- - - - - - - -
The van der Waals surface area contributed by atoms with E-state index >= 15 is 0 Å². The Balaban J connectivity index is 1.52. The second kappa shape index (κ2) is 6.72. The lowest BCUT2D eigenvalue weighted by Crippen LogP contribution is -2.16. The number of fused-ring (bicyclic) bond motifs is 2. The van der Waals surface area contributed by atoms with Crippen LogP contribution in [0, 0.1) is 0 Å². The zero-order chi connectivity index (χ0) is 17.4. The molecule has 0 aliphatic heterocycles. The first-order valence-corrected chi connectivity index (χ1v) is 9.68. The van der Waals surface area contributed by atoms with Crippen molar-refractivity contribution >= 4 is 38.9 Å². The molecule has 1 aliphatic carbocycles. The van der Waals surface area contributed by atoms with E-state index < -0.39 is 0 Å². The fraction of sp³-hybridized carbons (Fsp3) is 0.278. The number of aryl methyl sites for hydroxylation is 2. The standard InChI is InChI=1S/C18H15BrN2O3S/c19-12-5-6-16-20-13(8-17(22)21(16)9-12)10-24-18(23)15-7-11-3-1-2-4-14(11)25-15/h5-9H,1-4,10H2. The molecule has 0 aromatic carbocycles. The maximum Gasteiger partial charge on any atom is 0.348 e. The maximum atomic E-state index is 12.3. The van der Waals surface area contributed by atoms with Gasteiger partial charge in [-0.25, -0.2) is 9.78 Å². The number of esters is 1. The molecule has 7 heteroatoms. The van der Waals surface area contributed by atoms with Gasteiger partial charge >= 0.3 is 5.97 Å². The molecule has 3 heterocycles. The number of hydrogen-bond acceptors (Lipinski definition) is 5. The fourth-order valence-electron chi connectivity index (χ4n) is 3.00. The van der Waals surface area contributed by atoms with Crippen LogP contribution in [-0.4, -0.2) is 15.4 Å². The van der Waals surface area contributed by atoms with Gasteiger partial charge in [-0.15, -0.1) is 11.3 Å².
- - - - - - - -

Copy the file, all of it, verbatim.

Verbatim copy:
The van der Waals surface area contributed by atoms with E-state index >= 15 is 0 Å². The Balaban J connectivity index is 1.52. The second kappa shape index (κ2) is 6.72. The lowest BCUT2D eigenvalue weighted by Crippen LogP contribution is -2.16. The number of fused-ring (bicyclic) bond motifs is 2. The van der Waals surface area contributed by atoms with Crippen LogP contribution in [0, 0.1) is 0 Å². The zero-order chi connectivity index (χ0) is 17.4. The molecule has 0 aliphatic heterocycles. The first-order valence-corrected chi connectivity index (χ1v) is 9.68. The van der Waals surface area contributed by atoms with Crippen molar-refractivity contribution >= 4 is 38.9 Å². The molecule has 1 aliphatic carbocycles. The van der Waals surface area contributed by atoms with E-state index < -0.39 is 0 Å². The fraction of sp³-hybridized carbons (Fsp3) is 0.278. The number of aryl methyl sites for hydroxylation is 2. The standard InChI is InChI=1S/C18H15BrN2O3S/c19-12-5-6-16-20-13(8-17(22)21(16)9-12)10-24-18(23)15-7-11-3-1-2-4-14(11)25-15/h5-9H,1-4,10H2. The molecule has 0 aromatic carbocycles. The maximum Gasteiger partial charge on any atom is 0.348 e. The maximum atomic E-state index is 12.3. The van der Waals surface area contributed by atoms with Gasteiger partial charge in [-0.25, -0.2) is 9.78 Å². The number of esters is 1. The molecule has 7 heteroatoms. The van der Waals surface area contributed by atoms with Gasteiger partial charge >= 0.3 is 5.97 Å². The molecule has 3 heterocycles. The number of hydrogen-bond acceptors (Lipinski definition) is 5. The fourth-order valence-electron chi connectivity index (χ4n) is 3.00. The van der Waals surface area contributed by atoms with Crippen LogP contribution in [-0.4, -0.2) is 15.4 Å². The van der Waals surface area contributed by atoms with Gasteiger partial charge in [-0.15, -0.1) is 11.3 Å².